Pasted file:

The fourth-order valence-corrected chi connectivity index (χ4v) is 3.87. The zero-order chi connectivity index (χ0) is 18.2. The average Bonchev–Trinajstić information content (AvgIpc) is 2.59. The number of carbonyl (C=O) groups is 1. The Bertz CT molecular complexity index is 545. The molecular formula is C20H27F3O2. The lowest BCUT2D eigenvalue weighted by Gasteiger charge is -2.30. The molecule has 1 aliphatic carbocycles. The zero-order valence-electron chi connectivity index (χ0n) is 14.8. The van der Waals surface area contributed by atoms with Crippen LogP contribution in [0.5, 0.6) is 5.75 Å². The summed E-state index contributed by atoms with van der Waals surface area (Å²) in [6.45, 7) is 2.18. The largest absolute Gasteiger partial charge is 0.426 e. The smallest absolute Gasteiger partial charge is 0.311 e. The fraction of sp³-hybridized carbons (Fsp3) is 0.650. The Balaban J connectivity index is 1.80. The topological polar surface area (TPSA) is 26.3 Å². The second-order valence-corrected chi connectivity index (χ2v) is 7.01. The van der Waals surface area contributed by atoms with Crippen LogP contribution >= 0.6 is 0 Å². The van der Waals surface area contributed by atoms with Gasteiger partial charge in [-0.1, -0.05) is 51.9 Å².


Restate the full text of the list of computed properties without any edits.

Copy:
The fourth-order valence-corrected chi connectivity index (χ4v) is 3.87. The zero-order chi connectivity index (χ0) is 18.2. The average Bonchev–Trinajstić information content (AvgIpc) is 2.59. The number of carbonyl (C=O) groups is 1. The Bertz CT molecular complexity index is 545. The molecular formula is C20H27F3O2. The lowest BCUT2D eigenvalue weighted by Gasteiger charge is -2.30. The molecule has 1 aliphatic carbocycles. The zero-order valence-electron chi connectivity index (χ0n) is 14.8. The van der Waals surface area contributed by atoms with Crippen LogP contribution in [0.5, 0.6) is 5.75 Å². The summed E-state index contributed by atoms with van der Waals surface area (Å²) in [6.45, 7) is 2.18. The largest absolute Gasteiger partial charge is 0.426 e. The smallest absolute Gasteiger partial charge is 0.311 e. The fraction of sp³-hybridized carbons (Fsp3) is 0.650. The Balaban J connectivity index is 1.80. The topological polar surface area (TPSA) is 26.3 Å². The second-order valence-corrected chi connectivity index (χ2v) is 7.01. The van der Waals surface area contributed by atoms with Crippen LogP contribution >= 0.6 is 0 Å². The van der Waals surface area contributed by atoms with Gasteiger partial charge in [-0.1, -0.05) is 51.9 Å².